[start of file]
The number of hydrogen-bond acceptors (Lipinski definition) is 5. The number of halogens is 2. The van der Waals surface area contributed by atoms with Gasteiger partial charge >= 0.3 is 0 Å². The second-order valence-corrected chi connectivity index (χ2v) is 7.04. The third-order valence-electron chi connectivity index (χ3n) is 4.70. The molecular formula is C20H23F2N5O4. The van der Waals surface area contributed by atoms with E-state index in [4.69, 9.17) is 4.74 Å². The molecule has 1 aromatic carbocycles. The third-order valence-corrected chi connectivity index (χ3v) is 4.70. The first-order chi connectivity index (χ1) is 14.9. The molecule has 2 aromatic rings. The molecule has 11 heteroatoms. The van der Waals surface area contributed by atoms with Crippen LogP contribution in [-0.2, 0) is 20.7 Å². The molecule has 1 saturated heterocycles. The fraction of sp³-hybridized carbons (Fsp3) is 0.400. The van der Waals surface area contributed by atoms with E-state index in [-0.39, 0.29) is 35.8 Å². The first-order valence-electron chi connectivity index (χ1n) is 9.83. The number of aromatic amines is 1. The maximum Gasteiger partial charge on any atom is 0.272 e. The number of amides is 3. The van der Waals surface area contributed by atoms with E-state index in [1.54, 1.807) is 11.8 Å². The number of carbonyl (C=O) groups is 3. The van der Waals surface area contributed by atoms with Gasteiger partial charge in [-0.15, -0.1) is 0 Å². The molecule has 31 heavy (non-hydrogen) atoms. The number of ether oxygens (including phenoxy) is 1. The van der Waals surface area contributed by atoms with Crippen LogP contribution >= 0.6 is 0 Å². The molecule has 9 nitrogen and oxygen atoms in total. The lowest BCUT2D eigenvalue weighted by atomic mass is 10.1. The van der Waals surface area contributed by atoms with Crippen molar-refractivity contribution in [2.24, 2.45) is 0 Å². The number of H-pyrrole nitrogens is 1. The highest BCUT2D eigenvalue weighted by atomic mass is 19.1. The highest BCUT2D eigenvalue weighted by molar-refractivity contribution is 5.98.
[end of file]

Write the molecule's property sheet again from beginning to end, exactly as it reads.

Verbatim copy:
The number of hydrogen-bond acceptors (Lipinski definition) is 5. The number of halogens is 2. The van der Waals surface area contributed by atoms with Gasteiger partial charge >= 0.3 is 0 Å². The second-order valence-corrected chi connectivity index (χ2v) is 7.04. The third-order valence-electron chi connectivity index (χ3n) is 4.70. The molecular formula is C20H23F2N5O4. The van der Waals surface area contributed by atoms with E-state index in [4.69, 9.17) is 4.74 Å². The molecule has 1 aromatic carbocycles. The third-order valence-corrected chi connectivity index (χ3v) is 4.70. The first-order chi connectivity index (χ1) is 14.9. The molecule has 2 aromatic rings. The molecule has 11 heteroatoms. The van der Waals surface area contributed by atoms with Crippen LogP contribution in [-0.2, 0) is 20.7 Å². The molecule has 1 saturated heterocycles. The fraction of sp³-hybridized carbons (Fsp3) is 0.400. The van der Waals surface area contributed by atoms with E-state index in [-0.39, 0.29) is 35.8 Å². The first-order valence-electron chi connectivity index (χ1n) is 9.83. The number of aromatic amines is 1. The maximum Gasteiger partial charge on any atom is 0.272 e. The number of amides is 3. The van der Waals surface area contributed by atoms with E-state index in [1.54, 1.807) is 11.8 Å². The number of carbonyl (C=O) groups is 3. The van der Waals surface area contributed by atoms with Gasteiger partial charge in [-0.15, -0.1) is 0 Å². The molecule has 31 heavy (non-hydrogen) atoms. The number of ether oxygens (including phenoxy) is 1. The van der Waals surface area contributed by atoms with Crippen LogP contribution >= 0.6 is 0 Å². The molecule has 9 nitrogen and oxygen atoms in total. The lowest BCUT2D eigenvalue weighted by atomic mass is 10.1. The van der Waals surface area contributed by atoms with Crippen molar-refractivity contribution in [2.24, 2.45) is 0 Å². The number of H-pyrrole nitrogens is 1. The highest BCUT2D eigenvalue weighted by atomic mass is 19.1. The highest BCUT2D eigenvalue weighted by molar-refractivity contribution is 5.98.